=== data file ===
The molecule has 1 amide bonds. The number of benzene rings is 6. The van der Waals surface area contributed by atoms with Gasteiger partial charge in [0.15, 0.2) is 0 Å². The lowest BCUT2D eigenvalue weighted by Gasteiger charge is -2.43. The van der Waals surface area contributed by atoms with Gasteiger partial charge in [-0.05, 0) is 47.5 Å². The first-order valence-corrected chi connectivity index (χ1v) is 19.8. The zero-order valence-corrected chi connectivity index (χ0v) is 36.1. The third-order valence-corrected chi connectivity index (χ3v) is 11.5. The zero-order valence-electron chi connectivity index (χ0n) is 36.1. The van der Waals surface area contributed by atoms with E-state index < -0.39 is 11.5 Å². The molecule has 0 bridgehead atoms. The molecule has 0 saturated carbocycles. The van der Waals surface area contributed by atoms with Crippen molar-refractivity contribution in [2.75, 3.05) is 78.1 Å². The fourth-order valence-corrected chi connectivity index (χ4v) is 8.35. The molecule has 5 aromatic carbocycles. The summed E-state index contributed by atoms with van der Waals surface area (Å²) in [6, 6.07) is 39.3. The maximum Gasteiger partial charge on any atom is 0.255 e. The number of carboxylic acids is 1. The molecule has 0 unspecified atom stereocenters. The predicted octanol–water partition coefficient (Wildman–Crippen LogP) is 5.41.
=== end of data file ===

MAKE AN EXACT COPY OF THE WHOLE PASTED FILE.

The molecule has 1 amide bonds. The number of benzene rings is 6. The van der Waals surface area contributed by atoms with Gasteiger partial charge in [0.15, 0.2) is 0 Å². The lowest BCUT2D eigenvalue weighted by Gasteiger charge is -2.43. The van der Waals surface area contributed by atoms with Gasteiger partial charge in [-0.05, 0) is 47.5 Å². The first-order valence-corrected chi connectivity index (χ1v) is 19.8. The zero-order valence-corrected chi connectivity index (χ0v) is 36.1. The third-order valence-corrected chi connectivity index (χ3v) is 11.5. The zero-order valence-electron chi connectivity index (χ0n) is 36.1. The van der Waals surface area contributed by atoms with E-state index < -0.39 is 11.5 Å². The molecule has 0 bridgehead atoms. The molecule has 0 saturated carbocycles. The van der Waals surface area contributed by atoms with Crippen molar-refractivity contribution in [2.75, 3.05) is 78.1 Å². The fourth-order valence-corrected chi connectivity index (χ4v) is 8.35. The molecule has 5 aromatic carbocycles. The summed E-state index contributed by atoms with van der Waals surface area (Å²) in [6, 6.07) is 39.3. The maximum Gasteiger partial charge on any atom is 0.255 e. The number of carboxylic acids is 1. The molecule has 0 unspecified atom stereocenters. The predicted octanol–water partition coefficient (Wildman–Crippen LogP) is 5.41.